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If you’re looking to kick-start your career into radio, there are many reputable broadcasting schools that you can use as the springboard to entering the competitive radio world. But don’t fool yourself into thinking it’s the only way to get your foot in the door.
It’s all about getting your foot in the door, and not just getting your voice on the air.
In every industry, getting started in the career of your choice almost never starts with landing that “dream job” right off the bat. In radio, it’s just not a reasonable expectation that your first gig is necessarily going to be behind a mic. Your local radio station has plenty of gigs that will put you inside the door and just down the hall from the studio. Don’t overlook the possibility of starting out as a promotions assistant, sales assistant or even in the mail room. Take a look at the job boards for some of the bigger radio groups and small radio stations and consider applying for something, even if it’s part-time, just to get you in a radio station environment and in the direct line-of-sight of broadcasting managers. We’ve all heard the adage; “You’ve gotta’ start somewhere.” This is a great place to start.
Interviewing for that entry gig.
Be upfront and as honest as possible with the employment decision-maker at the radio station. Tell the potential employer that you’re looking to use an entry-level gig as a stepping stone to move on to bigger and better opportunities at the station. Trust me, they’ll love it. Managers love motivated employees that are sincerely interested in moving up in the company. Still, it’s important to be realistic with the interviewer. Tell them that you understand that you’ve got a long way to go and that you’re willing to start at the “bottom” and work your way up learning as much as possible along the way. Be enthusiastic but show some humility. Broadcast managers are used to hearing grandiose plans from unrealistic applicants, be realistic yet enthusiastic.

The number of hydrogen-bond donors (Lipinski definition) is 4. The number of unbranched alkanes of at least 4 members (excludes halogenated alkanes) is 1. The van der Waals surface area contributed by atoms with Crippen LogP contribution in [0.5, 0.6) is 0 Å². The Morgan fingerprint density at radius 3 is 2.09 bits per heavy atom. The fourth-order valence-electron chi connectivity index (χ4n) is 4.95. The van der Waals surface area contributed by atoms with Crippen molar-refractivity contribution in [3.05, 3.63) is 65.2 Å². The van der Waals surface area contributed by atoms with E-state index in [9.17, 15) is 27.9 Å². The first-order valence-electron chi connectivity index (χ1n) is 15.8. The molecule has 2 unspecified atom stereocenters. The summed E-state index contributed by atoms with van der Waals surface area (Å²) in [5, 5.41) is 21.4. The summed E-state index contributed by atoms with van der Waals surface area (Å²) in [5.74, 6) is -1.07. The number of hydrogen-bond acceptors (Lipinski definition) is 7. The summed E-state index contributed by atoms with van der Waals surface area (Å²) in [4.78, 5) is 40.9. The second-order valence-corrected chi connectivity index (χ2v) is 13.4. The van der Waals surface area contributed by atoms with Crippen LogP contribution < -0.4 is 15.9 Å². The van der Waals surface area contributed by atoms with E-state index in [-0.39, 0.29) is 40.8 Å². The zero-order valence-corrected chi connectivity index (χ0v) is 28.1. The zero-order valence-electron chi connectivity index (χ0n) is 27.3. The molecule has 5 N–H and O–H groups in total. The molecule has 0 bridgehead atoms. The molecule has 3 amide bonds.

Where Broadcasting School can help.
The biggest advantage of attending a school is that they get you over the hump of the basics. You’ll become familiar with equipment, how a radio station runs and “feels,” voice training and dozens of tangible and intangible things that can help kick-start your career. Still, even with training at a Broadcasting School, you’re going to have to start in a smaller market and wear a lot of hats, and you may not even land that gig on-air for your first job anyway. Is Broadcasting School helpful to get your foot in the door? Sure. But you might be able to jam it in all by yourself anyway!
About the Author: John Ford.
John's extensive career in the Broadcasting industry includes roles as a Program Director, Talk Host, DeeJay, Creative Service Director, Producer and Consultant in multiple top 10 markets and on the Network level. John has held positions in management and as a talent at: WIOD-Miami, ABC Radio Networks, WLLZ-Detroit, KZPS and KDGE Dallas, WSHE and WZTA Miami, Greenstone Media and as the VP of New Media for Sabo Media. John also has worked with numerous traditional print and new media clients as a writer and as a consultant overseeing Internet start-ups with Parade Magazine, National Geographic and APB News.com. He currently lives in his hometown of Fort Lauderdale, Florida pursuing his passions as a Production and Programming Consultant, Talent Coach, Writer, On-Air Talent, Webmaster and Songwriter. John can be found on-line at JohnFord.net